How to Make Delicious Turkey Jerky

By Tom Claycomb III

Follow these 5 easy steps to make delicious turkey jerky 

I’m amazed at how many turkey hunters in America smoke their turkeys. If you have one from this season why not try a little different twist? Make him into turkey jerky. If you’ve never made turkey jerky don’t panic – it’s pretty simple. So, where do we begin?

turkey jerky step one bone out turkey breast 448x336

Bone out the breast, and don’t waste any meat.

1.  First let’s pick our spices.
It’s fun to mix your own. You can create a mixture of salt, pepper, garlic, Worcestershire, cayenne, and soy sauce. However, to get started I’d recommend using a pre-mixed package. The good thing about premixed kits is that they come with cure (nitrates) so you can keep your jerky unrefrigerated. This allows you to throw a baggie of jerky in your backpack and go hunting all day and it won’t spoil.

I’ve had super good luck with Hi Mountain Seasonings. I love their Hickory Jerky mix.

2.  Now let’s prepare our meat.
You can use all of your turkey or just use the breast. It’s easier to slice if it’s slightly frozen. Normally I slice my jerky as thin as I can, but turkey meat is softer and after you mix it up it spreads out thinner than you originally sliced it. You can experiment and see how you like it but I recommend cutting it a little thicker than you would deer meat.

slightly frozen turkey meat better for slicing 448x336

When your meat is a little stiff from still having a little frost in it, you can slice it more uniformly.

I noticed that Hi-Mountain also sells a kit they call “Jerky Board & Knife Set.” It has a slicing board, knife for slicing the meat, and also comes with spices. It should be a good starter kit. Or, Havalon’s super-sharp Baracuta-Blaze Hunting Knife makes a great jerky slicing knife.

Some people whack out and remove every trace of fat and gristle. Now let’s think about that for a minute. Do you really think they do that commercially? Why do you think you end up with so much chewy product? The less you do, the more jerky you’ll end up with, so you don’t need to go overboard on your trimming unless you want to.

If you decide to start with a package of Hi Mountain seasoning, be aware that it calls for a 15 lb. batch. Now I don’t know about you but I can’t remember the last time I shot a wild turkey that had a 15 pounds of breast meat. So you have two choices. Measure out enough spices for however many pounds of turkey meat you have or go buy more to round out to 15 lbs.

dry turkey meat into turkey jerky on racks in smoker 448x336

You can dry it on racks in your smoker.

3.  Sprinkle on the spices and mix in.
You need either one large tub or a couple of big bowls. They tell you not to use metal bowls – the salt in the cure can damage them. The cure and seasoning will come in different packages so mix equal parts in the supplied bottle and shake it up. Sprinkle on and mix the meat. Be sure to mix thoroughly.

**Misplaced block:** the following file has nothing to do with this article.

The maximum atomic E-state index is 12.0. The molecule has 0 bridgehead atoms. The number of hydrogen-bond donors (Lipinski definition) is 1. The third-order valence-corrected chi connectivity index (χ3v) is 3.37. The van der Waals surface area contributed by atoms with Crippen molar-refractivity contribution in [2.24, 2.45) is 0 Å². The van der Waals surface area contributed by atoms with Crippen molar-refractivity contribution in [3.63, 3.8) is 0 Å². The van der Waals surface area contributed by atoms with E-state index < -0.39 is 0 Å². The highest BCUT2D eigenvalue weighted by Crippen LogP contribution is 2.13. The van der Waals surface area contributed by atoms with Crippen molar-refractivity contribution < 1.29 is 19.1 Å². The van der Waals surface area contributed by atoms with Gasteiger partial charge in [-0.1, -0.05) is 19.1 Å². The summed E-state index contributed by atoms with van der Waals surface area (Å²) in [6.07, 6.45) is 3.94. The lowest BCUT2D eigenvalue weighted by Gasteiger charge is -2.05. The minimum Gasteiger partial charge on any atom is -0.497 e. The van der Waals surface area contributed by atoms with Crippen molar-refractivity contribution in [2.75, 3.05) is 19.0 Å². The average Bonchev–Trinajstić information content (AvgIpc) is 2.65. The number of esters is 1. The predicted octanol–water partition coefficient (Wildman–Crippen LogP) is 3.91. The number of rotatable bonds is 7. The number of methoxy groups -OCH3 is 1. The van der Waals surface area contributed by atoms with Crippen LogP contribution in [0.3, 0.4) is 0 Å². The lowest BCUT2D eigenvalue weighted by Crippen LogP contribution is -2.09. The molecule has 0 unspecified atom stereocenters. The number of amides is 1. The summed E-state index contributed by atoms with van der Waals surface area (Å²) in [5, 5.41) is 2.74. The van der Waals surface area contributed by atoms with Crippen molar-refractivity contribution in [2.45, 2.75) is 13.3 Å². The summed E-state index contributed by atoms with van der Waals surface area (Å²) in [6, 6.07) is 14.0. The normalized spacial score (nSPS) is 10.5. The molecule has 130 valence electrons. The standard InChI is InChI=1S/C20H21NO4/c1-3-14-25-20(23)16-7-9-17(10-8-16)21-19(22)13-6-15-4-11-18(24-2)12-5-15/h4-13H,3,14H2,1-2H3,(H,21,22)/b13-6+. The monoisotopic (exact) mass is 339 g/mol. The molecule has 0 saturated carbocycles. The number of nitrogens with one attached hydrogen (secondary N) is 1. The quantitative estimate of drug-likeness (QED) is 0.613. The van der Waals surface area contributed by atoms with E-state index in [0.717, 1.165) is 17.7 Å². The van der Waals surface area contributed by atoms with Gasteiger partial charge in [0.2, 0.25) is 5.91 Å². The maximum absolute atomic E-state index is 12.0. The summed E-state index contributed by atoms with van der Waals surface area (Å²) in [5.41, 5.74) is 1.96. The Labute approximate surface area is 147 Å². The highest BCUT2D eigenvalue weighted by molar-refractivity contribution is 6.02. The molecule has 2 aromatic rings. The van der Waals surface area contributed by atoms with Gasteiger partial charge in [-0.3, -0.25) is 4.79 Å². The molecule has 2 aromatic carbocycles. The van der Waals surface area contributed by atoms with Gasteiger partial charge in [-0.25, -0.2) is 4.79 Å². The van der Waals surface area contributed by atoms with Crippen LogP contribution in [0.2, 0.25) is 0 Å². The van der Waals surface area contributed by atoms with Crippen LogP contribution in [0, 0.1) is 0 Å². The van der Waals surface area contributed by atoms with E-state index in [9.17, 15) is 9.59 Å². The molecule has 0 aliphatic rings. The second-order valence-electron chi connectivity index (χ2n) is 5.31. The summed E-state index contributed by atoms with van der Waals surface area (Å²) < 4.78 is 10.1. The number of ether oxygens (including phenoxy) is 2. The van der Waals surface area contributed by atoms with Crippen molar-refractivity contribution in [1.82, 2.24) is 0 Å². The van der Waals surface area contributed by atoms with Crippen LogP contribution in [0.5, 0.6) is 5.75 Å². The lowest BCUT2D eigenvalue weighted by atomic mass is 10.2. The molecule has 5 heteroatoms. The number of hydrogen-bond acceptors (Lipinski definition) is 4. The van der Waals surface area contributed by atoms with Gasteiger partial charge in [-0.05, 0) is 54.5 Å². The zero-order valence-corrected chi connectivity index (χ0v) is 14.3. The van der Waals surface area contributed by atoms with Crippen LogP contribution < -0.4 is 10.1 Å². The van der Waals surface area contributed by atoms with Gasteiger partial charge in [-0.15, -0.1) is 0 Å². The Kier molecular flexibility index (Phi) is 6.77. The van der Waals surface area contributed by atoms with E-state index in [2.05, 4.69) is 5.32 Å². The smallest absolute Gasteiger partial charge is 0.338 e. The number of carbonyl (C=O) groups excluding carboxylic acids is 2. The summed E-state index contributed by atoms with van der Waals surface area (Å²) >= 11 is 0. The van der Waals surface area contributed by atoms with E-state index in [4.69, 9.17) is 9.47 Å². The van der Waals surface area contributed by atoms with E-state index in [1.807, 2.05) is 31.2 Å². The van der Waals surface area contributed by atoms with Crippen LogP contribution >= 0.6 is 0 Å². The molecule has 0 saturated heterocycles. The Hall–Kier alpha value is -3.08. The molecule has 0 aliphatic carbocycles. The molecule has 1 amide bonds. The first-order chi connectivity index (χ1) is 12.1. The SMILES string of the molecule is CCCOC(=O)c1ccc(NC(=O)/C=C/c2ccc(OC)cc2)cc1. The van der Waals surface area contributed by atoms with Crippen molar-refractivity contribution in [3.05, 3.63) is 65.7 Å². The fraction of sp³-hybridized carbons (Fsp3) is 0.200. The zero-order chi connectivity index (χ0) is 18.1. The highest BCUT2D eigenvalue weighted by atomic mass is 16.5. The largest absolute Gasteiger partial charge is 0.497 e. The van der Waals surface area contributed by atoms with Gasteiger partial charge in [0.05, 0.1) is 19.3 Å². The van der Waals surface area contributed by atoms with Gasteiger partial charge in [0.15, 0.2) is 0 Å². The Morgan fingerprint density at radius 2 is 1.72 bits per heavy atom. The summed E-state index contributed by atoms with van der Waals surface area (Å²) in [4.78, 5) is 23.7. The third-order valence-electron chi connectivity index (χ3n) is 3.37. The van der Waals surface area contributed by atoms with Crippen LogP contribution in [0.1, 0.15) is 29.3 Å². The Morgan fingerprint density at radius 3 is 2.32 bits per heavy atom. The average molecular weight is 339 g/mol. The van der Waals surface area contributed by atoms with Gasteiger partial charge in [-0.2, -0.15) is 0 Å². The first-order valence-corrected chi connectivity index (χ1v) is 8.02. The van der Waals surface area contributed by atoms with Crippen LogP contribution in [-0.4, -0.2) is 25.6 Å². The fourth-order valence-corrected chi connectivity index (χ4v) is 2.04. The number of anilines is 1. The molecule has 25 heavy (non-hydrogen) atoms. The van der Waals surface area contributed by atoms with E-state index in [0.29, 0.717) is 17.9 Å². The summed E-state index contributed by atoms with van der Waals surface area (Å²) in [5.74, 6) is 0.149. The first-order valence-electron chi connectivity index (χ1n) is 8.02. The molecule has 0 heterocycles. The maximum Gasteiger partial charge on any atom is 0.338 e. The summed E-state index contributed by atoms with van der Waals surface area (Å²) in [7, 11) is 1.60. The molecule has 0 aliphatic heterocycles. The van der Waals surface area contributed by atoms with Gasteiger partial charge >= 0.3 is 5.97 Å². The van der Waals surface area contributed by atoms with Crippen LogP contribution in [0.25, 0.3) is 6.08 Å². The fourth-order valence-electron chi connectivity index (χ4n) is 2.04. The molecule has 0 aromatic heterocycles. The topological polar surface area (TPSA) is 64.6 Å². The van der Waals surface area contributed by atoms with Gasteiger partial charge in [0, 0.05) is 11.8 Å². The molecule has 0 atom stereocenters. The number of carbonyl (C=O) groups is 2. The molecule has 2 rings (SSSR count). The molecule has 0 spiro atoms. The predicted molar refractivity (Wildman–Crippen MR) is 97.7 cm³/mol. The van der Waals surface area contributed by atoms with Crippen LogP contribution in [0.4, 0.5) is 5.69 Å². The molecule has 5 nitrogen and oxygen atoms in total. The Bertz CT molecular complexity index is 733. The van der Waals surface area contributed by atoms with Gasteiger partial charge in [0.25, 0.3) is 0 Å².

Then cover the bowl and put it in the refrigerator. In a few hours, mix it all up again. The next morning mix it up a third time. It’s best to let it season for 24 hours.

dry turkey meat in dehydrator 448x336

You can dry it on trays in a dehydrator.

4.  Now it’s ready to dry.
Native Americans hung their jerky on branches and let the sun and wind dry it out. We have several better options at our disposal now. Here are three:

  • Hang it on the racks in the oven and crack the door a little to let out the moisture. Put cookie sheets under it so it doesn’t drip in the oven.
  • Use a fruit dryer or dehydrator.
  • Put it in your smoker on very low heat.

The cure is what allows you to smoke/dry at very low heat. If you make a homemade mixture, then you want to make sure your jerky hits an internal temperature of 160°.

delicious turkey jerky 448x336

There’s plenty of enjoyment in the finished product!

When I use my fruit dryer I’ll rotate the bottom rack up to the top after a few hours because the bottom rack dries faster. Yesterday when I made a batch I dried some in my fruit dryer and the rest on my smoker. On my smoker I dried it on the lowest heat setting and even then I turned it off every 10 minutes. One caution: I don’t over-dry my jerky. (If I dry it too much it gets very hard and it hurts my teeth.)

5.  Package to please.
Now all that is left to do is to remove it from the racks and let it cool. Then put it in portion sizes in freezer baggies and store in the freezer.

Here’s where I need your advice – how to I hide my stash of turkey jerky so my wife and kids don’t eat it all as soon as I head out of town tomorrow?


tom claycomb outdoor writerAbout Tom Claycomb III

Tom lives in Idaho writes outdoor articles for various newspapers, magazines & websites. If it’s something outdoors, he probably likes it. You can read some more of his writings at:,, and

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